Latest Adwords Experience – Poor UX

I’m not a fan of the new Adwords experience. Whilst I appreciate a rebranding was likely in order, a lot of the intuitive elements of Adwords have been removed, this time for style of substance. In my opinion, when a PPC expert struggles to navigate their way around a system, you know the UX approach has failed.

Rather than focus on everything that is wrong with the layout and design of the new Adwords interface, I’ll instead focus on a related bugbear. Yep, more nonsensical icons.

adwords - poor ux  

I already recognise two of these icons: download and, of course, my recently discovered burger icon (Google’s new penchant for More Options).

But what of the first three? What do they actually mean? In short, as with the previous two examples I’ve already discussed, until you click on them it’s impossible to say.

Let’s list what they really mean:

adwords filter Filter.

adwords segment Segment.

adwords columns Columns.

Until I clicked on each of these icons for the first time, I had absolutely no idea what any of them meant, despite having over six years of Adwords experience under my belt. This is yet another case of Google introducing strange icons, only for its users resorting to a trial-and-error approach simply to understand what will happen when the icon is clicked.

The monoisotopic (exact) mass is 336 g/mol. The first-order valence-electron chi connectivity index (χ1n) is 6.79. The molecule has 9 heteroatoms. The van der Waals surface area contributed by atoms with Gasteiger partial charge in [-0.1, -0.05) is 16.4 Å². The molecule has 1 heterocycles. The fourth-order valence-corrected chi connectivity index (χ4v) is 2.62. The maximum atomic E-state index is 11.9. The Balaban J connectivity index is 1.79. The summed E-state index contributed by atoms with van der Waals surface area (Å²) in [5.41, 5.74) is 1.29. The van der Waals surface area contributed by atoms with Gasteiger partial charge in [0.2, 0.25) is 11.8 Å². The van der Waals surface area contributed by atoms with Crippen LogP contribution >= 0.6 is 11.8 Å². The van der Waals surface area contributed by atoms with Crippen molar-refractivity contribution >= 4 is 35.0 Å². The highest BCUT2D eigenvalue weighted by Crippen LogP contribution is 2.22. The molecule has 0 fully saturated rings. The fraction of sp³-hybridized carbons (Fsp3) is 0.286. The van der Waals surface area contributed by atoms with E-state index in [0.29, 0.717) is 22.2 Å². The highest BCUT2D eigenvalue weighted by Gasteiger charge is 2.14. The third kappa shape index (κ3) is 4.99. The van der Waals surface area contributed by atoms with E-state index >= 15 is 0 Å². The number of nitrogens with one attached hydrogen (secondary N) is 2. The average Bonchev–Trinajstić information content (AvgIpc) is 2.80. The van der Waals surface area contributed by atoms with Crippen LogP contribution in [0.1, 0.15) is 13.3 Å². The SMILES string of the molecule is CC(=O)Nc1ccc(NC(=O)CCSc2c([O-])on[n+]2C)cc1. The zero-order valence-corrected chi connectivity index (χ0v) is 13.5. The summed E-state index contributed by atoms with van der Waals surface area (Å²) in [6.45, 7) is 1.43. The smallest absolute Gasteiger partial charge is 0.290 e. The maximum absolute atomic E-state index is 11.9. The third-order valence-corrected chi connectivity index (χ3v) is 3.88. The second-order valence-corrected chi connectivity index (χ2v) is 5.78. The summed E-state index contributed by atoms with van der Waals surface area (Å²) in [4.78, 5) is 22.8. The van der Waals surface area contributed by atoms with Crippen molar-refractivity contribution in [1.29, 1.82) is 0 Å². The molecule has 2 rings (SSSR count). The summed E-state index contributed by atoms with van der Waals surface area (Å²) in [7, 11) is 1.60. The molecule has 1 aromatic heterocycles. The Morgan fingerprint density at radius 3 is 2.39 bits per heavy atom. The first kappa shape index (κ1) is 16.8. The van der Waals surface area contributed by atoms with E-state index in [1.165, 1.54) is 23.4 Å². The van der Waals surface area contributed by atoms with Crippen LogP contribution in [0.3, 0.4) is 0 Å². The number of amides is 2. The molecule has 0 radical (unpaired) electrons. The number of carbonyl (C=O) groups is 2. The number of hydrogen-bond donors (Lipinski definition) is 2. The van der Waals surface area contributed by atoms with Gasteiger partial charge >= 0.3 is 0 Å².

Let’s compare those three icons to the ones utilised in the previous version of Adwords, which were displayed as follows:

adwords experience - poor ux

I don’t know about you, but I find the original icons much clearer to understand.

Update: thankfully you can now hover your mouse over the icons, and Google displays a label to tell you what each one means. This is at least something! Still, Google still seems to be opting for icons with little to no meaning. I get the feeling that Google wants to educate us on its new icon setup, perhaps hoping that its new icon set will pave the way for a new, universal understanding of their meaning. This is dangerous UX in my opinion. But hey – at least you can hover your mouse over them now.

Google UX In Summary…

I would like to quote this excellently-written article which perfectly sums up the importance of a website or interface using  well-designed icons:

“…icons can cause usability problems when designers hide functionality behind icons that are hard to recognize. An icon’s first job is to guide users to where they need to go”.

I hope that Google listens to all of the user feedback it has undoubtedly received following the latest updates to its core services. Google provides by far the best marketing tools but, if I were to coin an oft-used UX phrase: there’s always room for improvement.